In recent years I have become increasingly frustrated by brilliant but small social programmes which reach hundreds rather than hundreds of thousands. It left me wondering why these small-scale programmes weren’t able to grow, expand, export and evolve to meet the scale of the problems they set out to tackle.
It has also dawned on me that funders seem obsessed by funding start-ups and few prizes exist for investment in existing projects. The social sector is full of well meaning people who want action, fast. Dare I say some are led by ego and consider they might do better themselves, eschewing investment in scaling up existing programmes, wanting to create their own.
Enter the idea of social franchising and the notion we can apply the model of commercial franchising to the social sector with good results. This does not involve throwing out social values and passion, but using the proven method of franchising to grow the best and help those who need it most. Critically, it is about maintaining all those good things that a small charity has, being able to adapt to the local environment, being community focused while achieving scale through replication.
We are all familiar with the concept of franchising, it defines most of our high streets. It has significantly influenced what we eat and the coffee we drink. In fact commercial franchising is worth £13.4bn to the British economy.
The opportunity franchising offers is scale and halts the obsession (and unsustainable) allure of constant start-ups. Why not invest in what already works? Why not export a successful model to a community in need elsewhere? In conversations with McDonald’s, The Body Shop and others I learned that many of the commercial methods apply just as well to socially driven enterprises.
Social franchising is nothing new, it has happened in Coram Life Education, with the Youth Hostel Association and Le Mat; all over Britain and Europe we have living examples of successful social franchises. But what I recently discovered in my new research
is that the scope for social franchising is greater than we
thought and research commissioned by the Big Lottery Fund will soon establish its value to the UK economy.
In my research I compared The Trussell Trust’s Foodbank with McDonald’s - both excellent examples of franchising in action. Foodbanks provide a minimum of three days' food and support for people experiencing crisis in the UK. The first foodbank franchise opened in 2004. In 2010 the need for help soared and in 18 months the number of Foodbanks leaped from 55 to over 200. There are now over 300 with more than two more opening every week. This rise was driven by church groups responding to local need and contacting Trussell Trust for help.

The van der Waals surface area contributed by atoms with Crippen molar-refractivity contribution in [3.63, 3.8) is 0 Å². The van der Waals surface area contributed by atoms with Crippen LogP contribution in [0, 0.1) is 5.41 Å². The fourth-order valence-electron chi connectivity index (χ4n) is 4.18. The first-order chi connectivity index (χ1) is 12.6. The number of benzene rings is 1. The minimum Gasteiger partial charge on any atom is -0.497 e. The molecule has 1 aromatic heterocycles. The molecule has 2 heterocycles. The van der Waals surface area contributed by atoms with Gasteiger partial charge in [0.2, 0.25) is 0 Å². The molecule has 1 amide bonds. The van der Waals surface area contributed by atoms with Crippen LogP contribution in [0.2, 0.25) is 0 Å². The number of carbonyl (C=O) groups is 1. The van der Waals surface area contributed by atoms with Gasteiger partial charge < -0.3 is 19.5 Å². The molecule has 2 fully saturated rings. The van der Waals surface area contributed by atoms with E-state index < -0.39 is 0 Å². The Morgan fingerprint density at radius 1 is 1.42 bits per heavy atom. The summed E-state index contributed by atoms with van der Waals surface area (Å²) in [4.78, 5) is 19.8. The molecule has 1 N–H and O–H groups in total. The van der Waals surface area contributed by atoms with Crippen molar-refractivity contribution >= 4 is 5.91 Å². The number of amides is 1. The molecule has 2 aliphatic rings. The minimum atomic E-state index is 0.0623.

For a one-off fee of £1,500 you can buy the template of a Foodbank – a successful, tried and tested programme. It is hard to see how over 200 new programme responses to food poverty could have been set up and operational in such a short period of time without belief in the Trussel Trust's credibility and the fact that it is ready to franchise.
What’s great is that by using a franchise system they are keeping understanding and trust in local communities while rapidly reaching scale.
McDonald's could be a viewed as an unlikely guru for social enterprises but the research showed lessons from its franchsing model are directly transferable. Almost 70% are owned by well governed franchisees in the UK, handpicked for their ability to “not reinvent the wheel, just turn it faster". The business continues to grow. I talked in depth to McDonald's and learned the key principles for a franchise's success; they are surprisingly simple, and chime with the challenges of running many types of organisation.
Pick your franchisee wisely, invest in them, create a network and connect the people within it to each other, create clear shared financial agreements – money is where the most discomfort comes for franchiser and franchisee. Importantly, be sensitive to the local environment and need, and don’t standardise at expense of cultural sensitivity. This is no ‘project in a box’ quick win, but a different approach. Arguably, franchising in the social sector holds an added layer of complexity as money can flow from franchisee and franchiser and franchisees might actually be community groups and organisations rather than individual holders.
While McDonald's has now opened its first vegetarian restaurant in India, we recently heard about Madonna’s money disapearing down the drain as her educational charity failed to get off the ground. Many start-up social enterprises fail. Although getting an organisation ready for scale is hard, so many are doing it it’s hard to see how social franchising won’t take off.